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Three Ways To Become An Academic Superstar

Heesen, Remco (2014) Three Ways To Become An Academic Superstar. [Preprint]

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It is well-known that some scientists are more prominent than others. But what makes one scientist more prominent than another? I propose a possible mechanism that produces differences in prominence: scientists' desire for information. In a model of a scientific community exchanging information, I show that this mechanism indeed produces the kind of patterns of prominence that are actually observed. I discuss the implications of this result for three possible explanations of an individual scientist's prominence: an explanation based on scientific merit, an explanation based on epistemically irrelevant factors (e.g., gender bias or charisma), and an explanation based on epistemic luck. Depending on which of these explanations is correct one may draw different conclusions about a scientist based on prominence. I discuss policy recommendations that result from this, including suggestions about when it is appropriate to use measures of prominence (e.g., citation metrics) in giving out grants and awards.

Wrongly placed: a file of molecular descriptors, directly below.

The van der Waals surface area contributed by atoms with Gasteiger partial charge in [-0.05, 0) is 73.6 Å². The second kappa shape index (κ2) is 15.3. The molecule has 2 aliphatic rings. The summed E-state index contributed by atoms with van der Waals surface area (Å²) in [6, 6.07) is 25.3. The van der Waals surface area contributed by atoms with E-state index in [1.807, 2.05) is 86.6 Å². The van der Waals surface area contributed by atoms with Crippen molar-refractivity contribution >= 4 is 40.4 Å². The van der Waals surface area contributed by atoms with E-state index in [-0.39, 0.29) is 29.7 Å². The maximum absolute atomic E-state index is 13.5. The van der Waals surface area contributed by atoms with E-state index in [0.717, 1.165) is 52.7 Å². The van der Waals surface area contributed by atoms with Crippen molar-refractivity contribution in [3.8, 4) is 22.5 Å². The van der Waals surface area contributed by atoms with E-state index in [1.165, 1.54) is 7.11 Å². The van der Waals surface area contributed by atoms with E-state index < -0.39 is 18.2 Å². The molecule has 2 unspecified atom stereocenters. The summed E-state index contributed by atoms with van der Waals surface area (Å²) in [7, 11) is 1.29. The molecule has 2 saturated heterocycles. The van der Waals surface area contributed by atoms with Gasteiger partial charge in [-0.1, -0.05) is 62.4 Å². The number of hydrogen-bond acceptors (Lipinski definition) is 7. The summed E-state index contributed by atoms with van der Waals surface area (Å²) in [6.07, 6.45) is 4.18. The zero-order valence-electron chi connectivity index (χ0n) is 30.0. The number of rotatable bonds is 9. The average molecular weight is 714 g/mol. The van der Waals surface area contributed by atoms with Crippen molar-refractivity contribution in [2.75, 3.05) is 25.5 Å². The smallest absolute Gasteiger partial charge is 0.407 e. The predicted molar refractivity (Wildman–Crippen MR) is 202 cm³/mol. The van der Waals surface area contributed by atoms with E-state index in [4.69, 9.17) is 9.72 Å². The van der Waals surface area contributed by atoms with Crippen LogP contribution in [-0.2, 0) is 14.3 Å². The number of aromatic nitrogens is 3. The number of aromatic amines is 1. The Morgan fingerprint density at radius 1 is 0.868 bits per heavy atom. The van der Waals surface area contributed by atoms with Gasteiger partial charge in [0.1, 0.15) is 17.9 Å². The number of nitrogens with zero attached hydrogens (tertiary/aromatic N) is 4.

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Item Type: Preprint
Keywords: Philosophy of science; Social structure of science; Citation metrics; Sequential decision problems; Agent-based modeling; Network theory
Subjects: General Issues > Decision Theory
General Issues > Science and Policy
Depositing User: Remco Heesen
Date Deposited: 04 Mar 2014 02:13
Last Modified: 13 Sep 2023 13:10
Item ID: 10546
Subjects: General Issues > Decision Theory
General Issues > Science and Policy
Date: 3 March 2014

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